Full-scale demonstration model in 2002
The Pelamis is a semi-submerged, articulated structure composed of cylindrical sections linked by hinged joints. The wave-induced motion of these joints generates hydraulic power which drives electric generators. The device is designed to use only currently available technology, and is designed with survivability as its primary objective. The project was awarded SRO-3 power purchase contract, and OPD are currently designing a 1/7 scale prototype which will lead to a full-scale demonstration unit becoming available for test and development in 2002.

Marine Current Turbines
  300 kW marine current turbine will be installed 2002. 600 kW "Twin rotor" device to be installed 2003
Marine Current Turbines Ltd (was IT Power) has many years experience in testing and developing tidal current devices. The company has a development programme funded by the EC (1 million Euro), matching industry funding, and is awaiting the outcome of a DTI grant in order to go ahead with the world's first commercial-scale tidal turbine project.

  We believe that all the above companies have made individual submissions to the Committee, and these of course show more details of their own technologies and timescales.

  In addition, there are a number of academic device teams, and several projects which are at an earlier stage of development.


  Seapower believes that wave and tidal energy should have a much higher priority in the Government's renewable energy strategy. This is because:

    —  the UK has one of the highest potentials for wave and tidal energy extraction in the world;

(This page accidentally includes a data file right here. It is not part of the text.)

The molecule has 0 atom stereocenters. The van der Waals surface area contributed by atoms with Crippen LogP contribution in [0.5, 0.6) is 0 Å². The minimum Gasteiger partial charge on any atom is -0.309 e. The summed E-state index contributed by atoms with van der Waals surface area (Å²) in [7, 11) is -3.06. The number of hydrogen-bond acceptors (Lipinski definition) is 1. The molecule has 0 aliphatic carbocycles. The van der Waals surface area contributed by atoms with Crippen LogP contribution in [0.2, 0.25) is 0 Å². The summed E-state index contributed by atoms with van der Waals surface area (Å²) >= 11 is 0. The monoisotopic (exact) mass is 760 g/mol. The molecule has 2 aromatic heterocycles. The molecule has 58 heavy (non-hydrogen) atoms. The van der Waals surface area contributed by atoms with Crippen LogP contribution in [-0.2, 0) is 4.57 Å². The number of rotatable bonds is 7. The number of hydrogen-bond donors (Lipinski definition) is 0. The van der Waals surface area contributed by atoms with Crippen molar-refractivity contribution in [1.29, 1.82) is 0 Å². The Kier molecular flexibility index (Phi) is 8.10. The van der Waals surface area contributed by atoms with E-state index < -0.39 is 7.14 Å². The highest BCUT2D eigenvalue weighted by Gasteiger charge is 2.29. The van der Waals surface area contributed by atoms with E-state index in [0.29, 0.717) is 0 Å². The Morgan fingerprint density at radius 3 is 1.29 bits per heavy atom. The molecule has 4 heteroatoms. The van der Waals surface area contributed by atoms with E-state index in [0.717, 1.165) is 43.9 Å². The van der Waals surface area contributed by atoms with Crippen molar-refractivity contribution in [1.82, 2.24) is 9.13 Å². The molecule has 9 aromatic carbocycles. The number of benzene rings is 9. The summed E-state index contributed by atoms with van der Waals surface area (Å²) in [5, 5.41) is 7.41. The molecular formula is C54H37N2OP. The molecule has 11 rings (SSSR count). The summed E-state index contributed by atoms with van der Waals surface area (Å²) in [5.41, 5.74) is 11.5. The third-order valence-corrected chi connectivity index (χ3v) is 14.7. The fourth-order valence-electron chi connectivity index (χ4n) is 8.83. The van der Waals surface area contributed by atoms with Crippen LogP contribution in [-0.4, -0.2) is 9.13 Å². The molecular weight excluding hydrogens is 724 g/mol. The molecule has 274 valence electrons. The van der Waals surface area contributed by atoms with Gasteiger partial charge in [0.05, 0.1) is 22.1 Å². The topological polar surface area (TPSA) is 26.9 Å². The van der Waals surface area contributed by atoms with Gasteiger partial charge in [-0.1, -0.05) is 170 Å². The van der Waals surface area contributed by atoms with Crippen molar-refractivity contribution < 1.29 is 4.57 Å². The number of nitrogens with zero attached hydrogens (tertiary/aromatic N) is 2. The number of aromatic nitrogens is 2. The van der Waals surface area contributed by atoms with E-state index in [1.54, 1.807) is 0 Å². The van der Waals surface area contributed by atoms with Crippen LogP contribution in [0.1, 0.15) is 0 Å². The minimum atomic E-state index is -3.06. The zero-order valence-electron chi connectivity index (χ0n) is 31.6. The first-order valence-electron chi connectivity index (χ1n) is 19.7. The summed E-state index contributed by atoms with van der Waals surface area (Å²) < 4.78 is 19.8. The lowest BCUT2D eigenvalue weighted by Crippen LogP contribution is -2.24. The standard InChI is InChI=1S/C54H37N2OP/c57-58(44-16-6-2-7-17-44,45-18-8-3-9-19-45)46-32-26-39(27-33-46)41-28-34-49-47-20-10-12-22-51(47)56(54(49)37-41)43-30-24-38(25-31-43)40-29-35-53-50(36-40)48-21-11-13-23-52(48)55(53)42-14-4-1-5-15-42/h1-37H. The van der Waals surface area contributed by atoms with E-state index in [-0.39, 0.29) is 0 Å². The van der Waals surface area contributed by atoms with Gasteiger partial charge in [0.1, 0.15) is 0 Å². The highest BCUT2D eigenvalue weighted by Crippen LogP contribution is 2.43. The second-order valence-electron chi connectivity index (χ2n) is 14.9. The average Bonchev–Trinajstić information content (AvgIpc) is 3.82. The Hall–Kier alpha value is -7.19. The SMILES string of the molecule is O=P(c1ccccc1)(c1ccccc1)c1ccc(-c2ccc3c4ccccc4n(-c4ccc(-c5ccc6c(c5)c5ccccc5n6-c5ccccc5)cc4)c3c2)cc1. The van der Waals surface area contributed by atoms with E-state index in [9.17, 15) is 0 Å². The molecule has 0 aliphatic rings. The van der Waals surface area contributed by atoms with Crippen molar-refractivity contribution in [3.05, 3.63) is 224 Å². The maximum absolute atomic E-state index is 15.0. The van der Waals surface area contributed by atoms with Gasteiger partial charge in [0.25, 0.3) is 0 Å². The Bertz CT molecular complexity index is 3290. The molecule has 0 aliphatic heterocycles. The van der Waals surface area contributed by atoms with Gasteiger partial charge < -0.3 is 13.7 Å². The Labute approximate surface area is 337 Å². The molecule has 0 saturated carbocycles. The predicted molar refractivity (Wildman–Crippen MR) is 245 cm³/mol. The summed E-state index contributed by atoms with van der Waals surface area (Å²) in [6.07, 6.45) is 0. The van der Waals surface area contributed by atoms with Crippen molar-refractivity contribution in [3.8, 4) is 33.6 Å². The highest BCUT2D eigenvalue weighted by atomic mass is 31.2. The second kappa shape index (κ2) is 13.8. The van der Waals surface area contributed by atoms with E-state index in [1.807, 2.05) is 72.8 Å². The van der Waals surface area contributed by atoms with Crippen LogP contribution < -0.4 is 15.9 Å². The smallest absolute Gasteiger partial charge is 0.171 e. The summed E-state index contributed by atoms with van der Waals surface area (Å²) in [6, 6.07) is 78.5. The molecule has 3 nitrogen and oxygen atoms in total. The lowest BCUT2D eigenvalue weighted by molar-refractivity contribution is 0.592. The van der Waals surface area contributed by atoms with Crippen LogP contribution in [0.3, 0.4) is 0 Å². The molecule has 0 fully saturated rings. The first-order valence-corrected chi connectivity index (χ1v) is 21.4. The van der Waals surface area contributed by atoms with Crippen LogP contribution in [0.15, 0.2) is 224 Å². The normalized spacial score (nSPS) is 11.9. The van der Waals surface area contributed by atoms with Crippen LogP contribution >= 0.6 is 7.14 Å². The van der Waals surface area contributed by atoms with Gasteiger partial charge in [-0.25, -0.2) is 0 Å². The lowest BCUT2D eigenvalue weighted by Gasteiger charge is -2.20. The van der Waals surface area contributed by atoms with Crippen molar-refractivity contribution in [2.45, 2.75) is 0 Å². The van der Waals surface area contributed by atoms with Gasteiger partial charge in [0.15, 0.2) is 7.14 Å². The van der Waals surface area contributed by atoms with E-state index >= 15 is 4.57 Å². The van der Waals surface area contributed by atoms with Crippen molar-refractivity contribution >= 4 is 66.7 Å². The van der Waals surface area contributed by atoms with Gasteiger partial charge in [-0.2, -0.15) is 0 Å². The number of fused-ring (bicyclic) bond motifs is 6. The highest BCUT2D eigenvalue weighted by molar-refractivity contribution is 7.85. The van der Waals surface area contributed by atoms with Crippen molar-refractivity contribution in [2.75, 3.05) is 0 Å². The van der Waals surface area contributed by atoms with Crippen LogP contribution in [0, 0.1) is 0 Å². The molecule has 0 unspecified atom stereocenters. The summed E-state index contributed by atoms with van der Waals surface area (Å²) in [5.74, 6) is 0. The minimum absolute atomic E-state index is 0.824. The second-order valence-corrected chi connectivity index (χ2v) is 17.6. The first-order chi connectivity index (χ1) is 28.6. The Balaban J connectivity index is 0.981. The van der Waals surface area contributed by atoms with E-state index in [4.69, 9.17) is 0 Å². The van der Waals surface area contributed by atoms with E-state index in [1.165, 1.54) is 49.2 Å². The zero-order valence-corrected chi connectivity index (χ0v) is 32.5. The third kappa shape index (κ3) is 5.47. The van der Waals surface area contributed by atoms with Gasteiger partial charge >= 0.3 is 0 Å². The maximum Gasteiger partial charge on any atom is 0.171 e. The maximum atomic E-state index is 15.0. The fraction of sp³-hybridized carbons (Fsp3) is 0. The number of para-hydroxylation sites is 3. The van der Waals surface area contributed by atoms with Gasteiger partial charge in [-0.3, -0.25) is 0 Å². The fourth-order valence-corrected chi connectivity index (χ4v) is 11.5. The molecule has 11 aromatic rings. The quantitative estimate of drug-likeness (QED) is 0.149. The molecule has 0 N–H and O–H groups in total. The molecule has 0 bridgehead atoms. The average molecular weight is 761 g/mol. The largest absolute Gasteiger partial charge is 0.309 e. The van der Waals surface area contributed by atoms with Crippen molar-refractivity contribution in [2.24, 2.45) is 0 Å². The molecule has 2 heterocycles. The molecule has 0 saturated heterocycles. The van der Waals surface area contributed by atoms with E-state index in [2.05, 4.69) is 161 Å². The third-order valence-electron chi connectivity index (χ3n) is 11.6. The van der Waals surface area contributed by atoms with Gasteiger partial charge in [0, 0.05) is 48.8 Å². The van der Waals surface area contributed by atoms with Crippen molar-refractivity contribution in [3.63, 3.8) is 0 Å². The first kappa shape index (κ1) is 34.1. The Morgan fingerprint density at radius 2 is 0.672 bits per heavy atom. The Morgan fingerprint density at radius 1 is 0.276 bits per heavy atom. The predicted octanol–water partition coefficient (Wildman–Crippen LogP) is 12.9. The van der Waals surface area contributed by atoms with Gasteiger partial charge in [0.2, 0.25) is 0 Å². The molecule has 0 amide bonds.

—  the UK already has technologies (see above) in the demonstration, development and R&D stage which show real promise for economically viable energy production;

    —  the country has appropriate engineering talents and manufacturing capabilities from its mature marine and offshore oil and gas industries;

    —  there is the real chance of becoming the leading world player, with the ensuing huge job prospects and economic benefits to the economy;

    —  the UK has committed to an aggressive CO2 emissions reduction programme, which requires the rapid take-up of all possible renewable energy technologies.

  At present wave energy is viewed by the DTI as a "Longer Term (after 2010)" technology, which has "potential if pursued through R&D". Seapower does not agree with this assessment. It seems certain that the technical successes required to trigger large industrial investment will occur over the next two years. The UK must intensify its research, development and demonstration programme. This means the budget available in the DTI wave programme and capital grant assistance (through the new Renewables Obligation programme) should be significantly increased.